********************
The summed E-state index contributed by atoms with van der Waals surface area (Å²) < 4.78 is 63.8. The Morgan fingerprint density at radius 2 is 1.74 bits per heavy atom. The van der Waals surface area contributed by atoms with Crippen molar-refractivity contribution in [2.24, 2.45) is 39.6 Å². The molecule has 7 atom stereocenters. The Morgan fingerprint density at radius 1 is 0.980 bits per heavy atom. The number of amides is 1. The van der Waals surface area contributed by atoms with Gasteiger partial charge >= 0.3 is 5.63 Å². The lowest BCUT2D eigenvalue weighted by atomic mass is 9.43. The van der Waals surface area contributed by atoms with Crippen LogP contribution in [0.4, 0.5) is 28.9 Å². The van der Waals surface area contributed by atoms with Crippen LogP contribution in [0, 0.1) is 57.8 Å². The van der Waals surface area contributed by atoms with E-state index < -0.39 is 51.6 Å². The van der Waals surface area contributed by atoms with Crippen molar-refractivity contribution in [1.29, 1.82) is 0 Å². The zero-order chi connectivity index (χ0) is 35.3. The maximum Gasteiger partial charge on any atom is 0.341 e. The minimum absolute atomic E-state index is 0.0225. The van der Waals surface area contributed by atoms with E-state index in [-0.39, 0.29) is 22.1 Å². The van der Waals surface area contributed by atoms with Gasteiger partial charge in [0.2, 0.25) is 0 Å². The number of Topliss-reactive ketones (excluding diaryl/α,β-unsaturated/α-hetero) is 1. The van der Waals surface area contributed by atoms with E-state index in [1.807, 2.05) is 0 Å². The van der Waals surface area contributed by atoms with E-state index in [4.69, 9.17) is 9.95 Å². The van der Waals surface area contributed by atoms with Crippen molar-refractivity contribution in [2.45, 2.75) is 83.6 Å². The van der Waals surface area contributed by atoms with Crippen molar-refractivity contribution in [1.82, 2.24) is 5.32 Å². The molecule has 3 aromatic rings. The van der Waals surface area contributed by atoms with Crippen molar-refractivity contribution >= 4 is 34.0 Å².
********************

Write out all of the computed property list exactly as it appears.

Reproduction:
The summed E-state index contributed by atoms with van der Waals surface area (Å²) < 4.78 is 63.8. The Morgan fingerprint density at radius 2 is 1.74 bits per heavy atom. The van der Waals surface area contributed by atoms with Crippen molar-refractivity contribution in [2.24, 2.45) is 39.6 Å². The molecule has 7 atom stereocenters. The Morgan fingerprint density at radius 1 is 0.980 bits per heavy atom. The number of amides is 1. The van der Waals surface area contributed by atoms with Gasteiger partial charge >= 0.3 is 5.63 Å². The lowest BCUT2D eigenvalue weighted by atomic mass is 9.43. The van der Waals surface area contributed by atoms with Crippen LogP contribution in [0.4, 0.5) is 28.9 Å². The van der Waals surface area contributed by atoms with Crippen LogP contribution in [0, 0.1) is 57.8 Å². The van der Waals surface area contributed by atoms with E-state index < -0.39 is 51.6 Å². The van der Waals surface area contributed by atoms with Crippen molar-refractivity contribution in [1.29, 1.82) is 0 Å². The zero-order chi connectivity index (χ0) is 35.3. The maximum Gasteiger partial charge on any atom is 0.341 e. The minimum absolute atomic E-state index is 0.0225. The van der Waals surface area contributed by atoms with E-state index in [-0.39, 0.29) is 22.1 Å². The van der Waals surface area contributed by atoms with Gasteiger partial charge in [0.2, 0.25) is 0 Å². The number of Topliss-reactive ketones (excluding diaryl/α,β-unsaturated/α-hetero) is 1. The van der Waals surface area contributed by atoms with E-state index in [1.807, 2.05) is 0 Å². The van der Waals surface area contributed by atoms with E-state index in [4.69, 9.17) is 9.95 Å². The van der Waals surface area contributed by atoms with Crippen molar-refractivity contribution in [2.45, 2.75) is 83.6 Å². The van der Waals surface area contributed by atoms with Crippen molar-refractivity contribution in [1.82, 2.24) is 5.32 Å². The molecule has 3 aromatic rings. The van der Waals surface area contributed by atoms with Crippen molar-refractivity contribution >= 4 is 34.0 Å².